A heart­felt trib­ute to Pali Le­hohla, an old pal

Weekend Argus (Sunday Edition) - - SPORT -

IN THE many times that we have in­ter­acted, there has al­ways been one thing that stood out.

It is like “that thing”, in the words of one Hlaudi Mot­soe­neng, that you have.

I re­mem­ber meet­ing you for the first time on board an SAA flight to New York many years ago. It was an un­likely chance meet­ing where you needed an adapter to charge your lap­top while you worked.

We then spoke after­wards about what you did and what I did, when I was not work­ing on board.

Sub­se­quent to that, we met again, a few months later, again en route to JFK. That time, our din­ner meet­ing ma­te­ri­alised.

We walked to a Turk­ish restau­rant in the chill of the city and en­joyed a hearty meal. You picked my mind and in­ter­ro­gated my thoughts. Lit­tle did I know that was like an in­ter­view.

A few days later, on your re­turn to your of­fice, we met with the team you had put to­gether. What I did not men­tion to you was that on that day, I had an in­ter­view set up in Rand­burg at 2pm. Our meet­ing started at 8am sharp. In my mind, we would have been done by the lat­est 1pm, and I would then rush to my in­ter­view for a Sports Pre­sen­ter job for Su­perS­port.

By 5pm, I was still in your of­fice. Need­less to say, my prospects of be­ing on tele­vi­sion were crushed by the en­gulf­ing en­ergy that was present. There was so much in­tel­lec­tual pos­si­bil­ity. I was hooked! And that was the start of my jour­ney with Stats SA (al­beit a short, but ful­fill­ing one).

“That thing”, I re­ferred to ear­lier, gave me a nat­u­ral boost to do bet­ter. I knew that medi­ocrity could never be as­so­ci­ated with you. Clear in your thoughts, once you had given direc­tion, you ex­pected re­sults.

I re­mem­ber that one day we had a meet­ing and we asked for your opin­ion about our project. Your re­sponse was break­ing, yet em­pow­er­ing at the same time. You said: “I don’t know, you must tell me!”

I knew then that I had to come with so­lu­tions, and not bring ques­tions. One of the many lessons I learnt, qui­etly watch­ing.

While work­ing in your of­fice, I got to meet “Chief”, Mr Risenga Maluleke. What you wrote about him in the Busi­ness Re­port dated October 24, 2017 warmed my heart and brought back fond mem­o­ries. What stood out for me in the ar­ti­cle (apart from the in­tel­lec­tual mass), was that he was no “pushover”. The level of re­spect he com­manded was ap­par­ent, as one walked past his of­fice.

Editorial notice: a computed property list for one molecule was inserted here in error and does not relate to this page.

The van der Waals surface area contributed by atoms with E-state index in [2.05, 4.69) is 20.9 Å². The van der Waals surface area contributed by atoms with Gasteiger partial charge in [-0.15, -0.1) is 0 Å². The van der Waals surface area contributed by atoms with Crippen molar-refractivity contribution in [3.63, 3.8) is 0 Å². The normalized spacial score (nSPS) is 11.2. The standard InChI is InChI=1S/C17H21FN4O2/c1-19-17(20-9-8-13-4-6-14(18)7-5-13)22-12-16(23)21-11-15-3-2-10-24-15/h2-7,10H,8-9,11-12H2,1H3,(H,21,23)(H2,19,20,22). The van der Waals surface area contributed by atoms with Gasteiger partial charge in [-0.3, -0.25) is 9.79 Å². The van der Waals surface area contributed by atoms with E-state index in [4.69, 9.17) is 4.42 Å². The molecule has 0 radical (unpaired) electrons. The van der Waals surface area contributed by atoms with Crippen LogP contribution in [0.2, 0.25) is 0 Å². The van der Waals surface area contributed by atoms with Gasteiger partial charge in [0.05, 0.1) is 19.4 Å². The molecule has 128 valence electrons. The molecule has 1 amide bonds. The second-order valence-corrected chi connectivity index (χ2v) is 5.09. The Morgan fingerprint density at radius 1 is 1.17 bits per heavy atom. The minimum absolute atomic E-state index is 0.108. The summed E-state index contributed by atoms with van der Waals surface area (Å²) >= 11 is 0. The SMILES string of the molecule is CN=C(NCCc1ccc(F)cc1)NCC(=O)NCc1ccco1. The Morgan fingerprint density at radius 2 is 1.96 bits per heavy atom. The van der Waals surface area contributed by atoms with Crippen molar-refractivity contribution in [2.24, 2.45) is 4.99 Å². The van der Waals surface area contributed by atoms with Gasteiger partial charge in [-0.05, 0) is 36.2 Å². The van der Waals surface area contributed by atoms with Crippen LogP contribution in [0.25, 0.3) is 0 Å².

I can­not think of a more de­serv­ing DDG to suc­ceed you. I know with­out doubt that he will do you proud.

Ntate, what you have done for Stats SA, and the coun­try at large, is beyond words (I thought long and hard about what word would best de­scribe what you have done, and ev­ery time I thought of a word, it was not suf­fi­cient).

I hope my de­scrip­tion will do. In so say­ing, I would like to thank you. I was in your space for about two years, so I can only imag­ine what wealth of knowl­edge you have im­parted to the team. I thank you for the op­por­tu­nity and the ex­po­sure you af­forded me. Work­ing for Stats SA was a high­light of my ca­reer, be­cause I met a great man in you.

I would like to wish you well in what­ever turn your life will take. I am cer­tain you will have a well de­served rest now and then.

Please know that you have in­flu­enced me to make a pos­i­tive dif­fer­ence in what­ever I choose to do. I wish to meet with you again, and again, so I can draw in­spi­ra­tion from you and learn what uni­ver­si­ties can­not teach.

“That thing” in my mind is power, in­tel­lect, in­spi­ra­tion, knowl­edge, vi­sion, smart­ness, and a hair style of note!

I wish to hear from you some­time in the near fu­ture. I wish you well.

Masilo Mat­seke works for South African Air­ways (SAA) and has had in­ter­ac­tions with Statis­ti­cian-Gen­eral Pali Le­hohla, whose term af­ter 17 years of­fi­cially ends this week.


Out­go­ing Statis­ti­cian Gen­eral Dr Pali Le­hohla duirng a visit to the Busi­ness Re­port of­fices last week.

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